The Slip, in Clementhorpe, York, has been a pub since the 1840s. It was here when the road outside was a slipway for shipbuilders on the River Ouse and the land behind was a Terry’s confectionery factory, and it is here today, surrounded not by industry but by housing.
The pub could so easily have been lost, however. In the 1990s and early 2000s, it passed from one property conglomerate to another, in a series of mass sales. When it came up for sale again in 2008, locals were anxious. At the time, 52 pubs a week were closing nationwide and many were being snapped up to be turned into housing. The Slip had been struggling and looked vulnerable.
I already ran another pub nearby, The Swan. I could see the potential of The Slip, so my friend Jon Farrow and I bought it and, ten years ago this week, we began work on our vision to make it what a community pub can and should be. Jon sadly passed away in 2017, but tonight he will be in all our hearts as we celebrate ten years of pub freedom and ten years as a community stronghold.
Pubs are fundamental to the cohesion of British society. They’re the last social meeting place for many neighbourhoods, and a place where community thrives and relationships blossom. And yet the fortunes of a pub depend entirely on the freehold ownership of the building and the motivation of that owner. A company with shareholders’ needs will treat it very differently from an independent owner who comes with a sense of stewardship and community.
At the heart of the problem lies the ‘beer tie’. This system allows companies that own pub buildings to choose which products can be sold there, and to act as intermediary wholesalers, rigidly restricting beer choice and forcing licensees to buy through them at higher prices than in the free trade. It is bad news for small breweries and bad news for ambitious licensees. It has been heavily criticised by four successive business select committees, but although it came under some statutory regulation with the implementation of the Pubs Code in 2016, the code has been only loosely enforced and the tie remains a millstone around publicans’ necks.
The Slip had become absolutely typical of a tied pub. It was passed from company to company, and after each sale the long-standing tenant was given different restrictions on what she could sell, sometimes forced to buy beer that she knew would not sell well. By 2008, the pub had been starved of investment for years, and was not even close to realising its potential.
Today, the pub is free and its potential has been unleashed. Our bar manager Ian Warner sources and sells a wide range of beers from local or independent breweries and we have been able to invest in the pub, opening up more rooms, improving facilities for customers and staff, adding an outdoor space and creating a new beer cellar fit for purpose. Our success and popularity means we can contribute fully to the local culture and economy now, and like all thriving pubs we are doing good work socially, helping bring people together, tackling loneliness and isolation and providing and maintaining an essential additional space.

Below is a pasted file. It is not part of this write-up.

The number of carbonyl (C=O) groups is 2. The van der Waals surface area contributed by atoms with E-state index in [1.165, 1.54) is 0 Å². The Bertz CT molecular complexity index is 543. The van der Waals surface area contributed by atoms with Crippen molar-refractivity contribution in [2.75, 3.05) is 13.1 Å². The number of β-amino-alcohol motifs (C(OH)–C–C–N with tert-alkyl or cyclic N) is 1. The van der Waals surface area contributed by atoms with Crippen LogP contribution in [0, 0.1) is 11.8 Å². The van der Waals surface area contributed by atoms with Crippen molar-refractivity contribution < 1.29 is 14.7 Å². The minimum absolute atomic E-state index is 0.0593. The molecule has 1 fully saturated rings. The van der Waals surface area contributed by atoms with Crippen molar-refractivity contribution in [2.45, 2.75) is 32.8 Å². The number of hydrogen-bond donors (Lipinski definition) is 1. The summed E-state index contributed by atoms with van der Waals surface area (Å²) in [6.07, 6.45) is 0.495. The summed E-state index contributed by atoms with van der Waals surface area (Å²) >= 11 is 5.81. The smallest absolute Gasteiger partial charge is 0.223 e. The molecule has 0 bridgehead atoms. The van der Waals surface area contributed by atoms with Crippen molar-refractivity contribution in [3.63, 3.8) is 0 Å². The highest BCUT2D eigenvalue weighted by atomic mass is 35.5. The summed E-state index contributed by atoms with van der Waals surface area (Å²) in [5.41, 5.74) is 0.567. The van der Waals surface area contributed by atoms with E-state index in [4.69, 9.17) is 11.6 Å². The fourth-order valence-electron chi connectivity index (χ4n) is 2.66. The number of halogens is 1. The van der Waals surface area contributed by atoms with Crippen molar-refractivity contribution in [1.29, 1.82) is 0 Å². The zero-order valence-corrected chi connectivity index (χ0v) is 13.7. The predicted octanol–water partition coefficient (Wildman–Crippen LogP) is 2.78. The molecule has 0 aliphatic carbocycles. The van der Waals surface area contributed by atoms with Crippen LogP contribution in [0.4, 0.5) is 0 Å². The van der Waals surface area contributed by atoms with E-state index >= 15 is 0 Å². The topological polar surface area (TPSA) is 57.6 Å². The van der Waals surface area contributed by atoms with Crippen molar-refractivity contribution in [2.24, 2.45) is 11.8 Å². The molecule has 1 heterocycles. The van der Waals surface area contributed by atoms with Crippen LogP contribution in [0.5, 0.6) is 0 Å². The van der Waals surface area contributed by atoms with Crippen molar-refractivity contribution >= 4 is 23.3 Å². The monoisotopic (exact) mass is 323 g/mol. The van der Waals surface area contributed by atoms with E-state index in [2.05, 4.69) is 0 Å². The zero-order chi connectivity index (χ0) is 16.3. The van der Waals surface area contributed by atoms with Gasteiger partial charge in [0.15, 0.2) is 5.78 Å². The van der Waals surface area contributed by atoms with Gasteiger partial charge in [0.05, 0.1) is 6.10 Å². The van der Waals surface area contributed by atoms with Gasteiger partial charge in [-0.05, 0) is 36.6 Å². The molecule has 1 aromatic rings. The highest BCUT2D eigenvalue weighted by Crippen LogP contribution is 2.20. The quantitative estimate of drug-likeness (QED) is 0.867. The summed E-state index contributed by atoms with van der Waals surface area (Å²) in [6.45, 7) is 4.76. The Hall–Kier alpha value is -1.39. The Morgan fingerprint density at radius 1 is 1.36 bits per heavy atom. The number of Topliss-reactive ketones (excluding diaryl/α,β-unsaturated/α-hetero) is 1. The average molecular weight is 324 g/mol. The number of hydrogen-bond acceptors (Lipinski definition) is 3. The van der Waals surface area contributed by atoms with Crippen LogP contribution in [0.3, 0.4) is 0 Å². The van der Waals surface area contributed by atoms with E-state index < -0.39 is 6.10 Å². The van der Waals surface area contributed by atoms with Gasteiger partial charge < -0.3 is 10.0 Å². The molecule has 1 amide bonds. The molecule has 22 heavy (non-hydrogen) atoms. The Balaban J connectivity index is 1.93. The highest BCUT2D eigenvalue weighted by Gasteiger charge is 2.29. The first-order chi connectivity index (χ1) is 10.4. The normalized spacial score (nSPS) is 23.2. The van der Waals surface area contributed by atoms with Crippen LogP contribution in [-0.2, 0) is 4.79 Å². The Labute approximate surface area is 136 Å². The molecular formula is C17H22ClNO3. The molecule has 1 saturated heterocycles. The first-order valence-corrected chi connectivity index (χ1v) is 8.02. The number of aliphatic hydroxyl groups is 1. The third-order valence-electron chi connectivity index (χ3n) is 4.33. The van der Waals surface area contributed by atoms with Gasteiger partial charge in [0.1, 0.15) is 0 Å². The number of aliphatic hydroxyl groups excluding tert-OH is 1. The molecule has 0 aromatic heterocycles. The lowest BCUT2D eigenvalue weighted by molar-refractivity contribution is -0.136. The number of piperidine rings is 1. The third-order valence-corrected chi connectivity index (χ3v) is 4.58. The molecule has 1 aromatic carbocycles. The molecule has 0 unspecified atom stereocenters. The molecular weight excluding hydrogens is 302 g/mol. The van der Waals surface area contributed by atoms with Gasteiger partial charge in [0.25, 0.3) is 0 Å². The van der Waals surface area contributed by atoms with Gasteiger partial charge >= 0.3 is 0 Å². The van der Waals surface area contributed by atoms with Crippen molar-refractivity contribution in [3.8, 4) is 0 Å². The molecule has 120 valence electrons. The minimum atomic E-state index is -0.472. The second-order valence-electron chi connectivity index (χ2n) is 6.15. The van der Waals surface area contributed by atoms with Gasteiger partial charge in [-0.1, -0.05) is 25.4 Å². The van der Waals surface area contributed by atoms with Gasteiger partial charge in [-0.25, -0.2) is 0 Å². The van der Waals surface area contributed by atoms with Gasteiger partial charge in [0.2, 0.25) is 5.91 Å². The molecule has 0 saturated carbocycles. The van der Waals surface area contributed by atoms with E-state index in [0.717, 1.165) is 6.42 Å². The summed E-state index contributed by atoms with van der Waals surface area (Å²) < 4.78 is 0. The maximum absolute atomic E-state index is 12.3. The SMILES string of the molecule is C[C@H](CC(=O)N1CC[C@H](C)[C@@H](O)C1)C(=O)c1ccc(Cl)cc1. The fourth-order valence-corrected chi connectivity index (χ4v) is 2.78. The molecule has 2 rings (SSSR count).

The Slip is now safe forever, and I am looking into placing a covenant on the building to say it can’t be subject to a supply tie again, putting it out of reach of the big pub property companies. The turnaround is hugely satisfying for us, but it is bittersweet, because the beer tie remains in place all over the country. Thousands of other pubs in Yorkshire and beyond remain hamstrung and hindered by the same flawed systems that once held back The Slip.
We urgently need politicians to grasp the problems facing the industry, and to act. Enforcement of the pub code has been weak. The business, enterprise and industrial strategy committee of MPs should seek a full competitions and markets inquiry in the beer and pub sector, giving particular attention to the impact of the beer tie.
MPs of all parties have long paid lip service to pubs, but Parliament urgently needs to act in a meaningful way. We need a fundamental restructure of the rules that govern the industry, and we need the free market-extolling Government to stop supporting a closed market. Every pub should be given the same chance as The Slip has had.
Paul Crossman is owner of The Slip Inn, in York, and is on the steering group of the British Pub Confederation.